Plaintiff next challenges the weight given to the opinions of state agency reviewer,
Stephen Meyer, M.D., and consultative examiner, Jerome Zake, M.D., claiming their opinions
were not substantial evidence upon which to base the ALJ’s decision. (Doc. 17, at 18-22).
As to Dr. Meyer’s opinion, Plaintiff claims it should not have been given significant
weight because the opinion was rendered without a complete medical record. (Doc. 17, at 19).
The ALJ knew Dr. Meyer’s opinion covered only a finite period because Dr. Meyer specifically
cited to the dates of the examinations on which he based his opinion, so there was no confusion
on what evidence he reviewed. Certainly, it is true that an opinion given in 2008 would not
contain more recent medical records. However, that alone is not enough to discount an opinion.
See McGrew v. Comm’r of Soc. Sec., 343 F. App’x 26, 32 (6th Cir. 2009) (finding an ALJ does
not err by relying on a prior opinion as long as the remainder of the medical record is considered
to take into account any more recent relevant changes in condition).
It is apparent from a review of the ALJ’s decision that he summarized and considered all
the evidence of record, including her more recent treatment records. (Tr. 19-23). Importantly, her
more recent treatment records do not display notably different symptoms than those summarized
by Dr. Meyer in 2008; at both times she complained of depression, anxiety, and mood swings,
the only difference in later years were reports of auditory hallucinations, however all of her
symptoms were improved by medication. (See Tr. 331, 1043, 1055, 1057, 1060, 1166, 1167-72).
It should be noted Plaintiff argues Dr. Meyer may not have had access to her school records, yet
Dr. Meyer makes explicit reference to “school testing” in his opinion; regardless, Plaintiff fails to
explain how this would have altered his opinion. (Tr. 331). The ALJ did not err by granting
significant weight to Dr. Meyer’s opinion when a review of the record shows her condition had
not substantially changed and the ALJ’s opinion considered more recent evidence.
Further proof the ALJ considered recent evidence is the great weight he gave to the
opinion of Jerome Zake rendered in 2013. Plaintiff incorrectly asserts that the ALJ ignored Dr.
Zake’s opinion with regard to Plaintiff’s social limitations; however, the RFC explicitly states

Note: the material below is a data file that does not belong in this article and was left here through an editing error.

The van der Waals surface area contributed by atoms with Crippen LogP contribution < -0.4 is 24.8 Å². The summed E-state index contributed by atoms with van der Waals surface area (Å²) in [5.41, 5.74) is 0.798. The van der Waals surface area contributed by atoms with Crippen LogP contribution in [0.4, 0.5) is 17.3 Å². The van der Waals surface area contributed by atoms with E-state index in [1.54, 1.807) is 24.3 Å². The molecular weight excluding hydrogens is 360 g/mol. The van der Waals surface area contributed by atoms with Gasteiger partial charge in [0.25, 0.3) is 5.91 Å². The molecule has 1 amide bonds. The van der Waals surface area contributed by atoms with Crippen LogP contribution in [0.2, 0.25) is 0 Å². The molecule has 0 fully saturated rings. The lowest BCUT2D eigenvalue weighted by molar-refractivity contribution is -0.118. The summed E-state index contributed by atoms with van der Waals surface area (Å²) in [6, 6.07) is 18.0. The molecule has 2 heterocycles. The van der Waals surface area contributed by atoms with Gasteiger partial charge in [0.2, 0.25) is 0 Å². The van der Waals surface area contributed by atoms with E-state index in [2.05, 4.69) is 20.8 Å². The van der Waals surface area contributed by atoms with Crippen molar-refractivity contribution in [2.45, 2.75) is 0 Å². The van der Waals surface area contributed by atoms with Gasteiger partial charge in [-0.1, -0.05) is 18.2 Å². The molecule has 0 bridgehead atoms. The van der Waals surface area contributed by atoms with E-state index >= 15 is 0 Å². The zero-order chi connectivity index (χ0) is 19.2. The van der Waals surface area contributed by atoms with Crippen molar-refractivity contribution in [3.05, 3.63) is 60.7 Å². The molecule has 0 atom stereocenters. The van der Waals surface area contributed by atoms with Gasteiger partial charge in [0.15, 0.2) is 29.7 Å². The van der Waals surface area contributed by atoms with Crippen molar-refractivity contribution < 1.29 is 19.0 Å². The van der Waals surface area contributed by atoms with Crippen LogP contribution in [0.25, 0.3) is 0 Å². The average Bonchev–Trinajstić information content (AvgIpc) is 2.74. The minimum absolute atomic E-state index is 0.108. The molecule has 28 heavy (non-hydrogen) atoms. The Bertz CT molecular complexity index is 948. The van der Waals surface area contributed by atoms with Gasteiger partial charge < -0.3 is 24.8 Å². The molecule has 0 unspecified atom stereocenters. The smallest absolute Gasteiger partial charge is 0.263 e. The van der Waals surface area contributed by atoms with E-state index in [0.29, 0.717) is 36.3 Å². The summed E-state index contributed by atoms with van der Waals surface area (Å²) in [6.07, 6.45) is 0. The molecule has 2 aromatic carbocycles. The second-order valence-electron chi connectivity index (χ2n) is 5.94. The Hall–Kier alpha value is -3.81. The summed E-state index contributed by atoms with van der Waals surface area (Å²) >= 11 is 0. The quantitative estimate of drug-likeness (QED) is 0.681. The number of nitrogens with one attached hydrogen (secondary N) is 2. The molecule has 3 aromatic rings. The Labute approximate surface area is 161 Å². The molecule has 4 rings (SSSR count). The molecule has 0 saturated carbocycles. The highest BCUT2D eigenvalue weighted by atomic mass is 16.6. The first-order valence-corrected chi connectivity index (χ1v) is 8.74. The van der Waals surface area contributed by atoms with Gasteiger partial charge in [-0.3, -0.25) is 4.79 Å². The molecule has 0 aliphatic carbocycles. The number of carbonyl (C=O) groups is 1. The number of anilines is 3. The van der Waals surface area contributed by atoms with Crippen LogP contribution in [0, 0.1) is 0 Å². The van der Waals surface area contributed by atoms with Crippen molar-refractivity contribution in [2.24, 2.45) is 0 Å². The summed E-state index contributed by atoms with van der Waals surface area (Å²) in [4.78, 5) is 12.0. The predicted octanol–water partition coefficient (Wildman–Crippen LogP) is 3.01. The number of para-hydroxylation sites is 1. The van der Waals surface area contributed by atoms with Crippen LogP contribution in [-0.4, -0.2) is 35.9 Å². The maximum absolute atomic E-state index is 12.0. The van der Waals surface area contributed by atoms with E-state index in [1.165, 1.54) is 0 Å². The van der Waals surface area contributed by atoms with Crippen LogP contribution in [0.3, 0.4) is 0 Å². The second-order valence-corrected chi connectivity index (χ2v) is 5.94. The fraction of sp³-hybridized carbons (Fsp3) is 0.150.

she is not to have interaction with the general public and is to have only occasional interaction
with coworkers or supervisors. (Doc. 17, at 20-21); (Tr. 19). These restrictions are consistent
with Dr. Zake’s comments that she is anxious around others and Plaintiff’s self-reported social
isolationism. (Tr. 22, 1180-81).
Plaintiff next argues that Dr. Zake’s opinion is “not entirely inconsistent” with that of Dr.
Arar’s and thus presumably, should be given the same little weight. (Doc. 17, at 19). This
argument completely lacks merit. It is true Dr. Zake and Dr. Arar made similar observations on
mental status examination, however, the difference is the conclusions drawn from those
observations. (See Tr. 1063, 1174-81). As discussed above, Dr. Arar’s opinions on Plaintiff’s
ability to work were neither explained nor tied to his observations about Plaintiff’s condition. On
the contrary, Dr. Zake specifically explained the basis for his opinion with reference to Plaintiff’s
comments during their session. (Tr. 22, 1174-81).
Plaintiff’s mere disagreement with the ALJ’s conclusions is not enough to overcome
substantial evidence. See Jones, 336 F.3d at 477 (6th Cir. 2003). The ALJ’s conclusions were
based on the evidence in the record and the supportability of the opinions, i.e. those that were
well explained and supported with citation to the record were accorded more weight than
conclusory opinions. See Rabbers, 582 F.3d at 660; see also Ealy v. Comm’r of Soc. Sec., 594
F.3d 504, 514 (6th Cir. 2010). Thus, there is no error in the weight given to the opinions of Drs.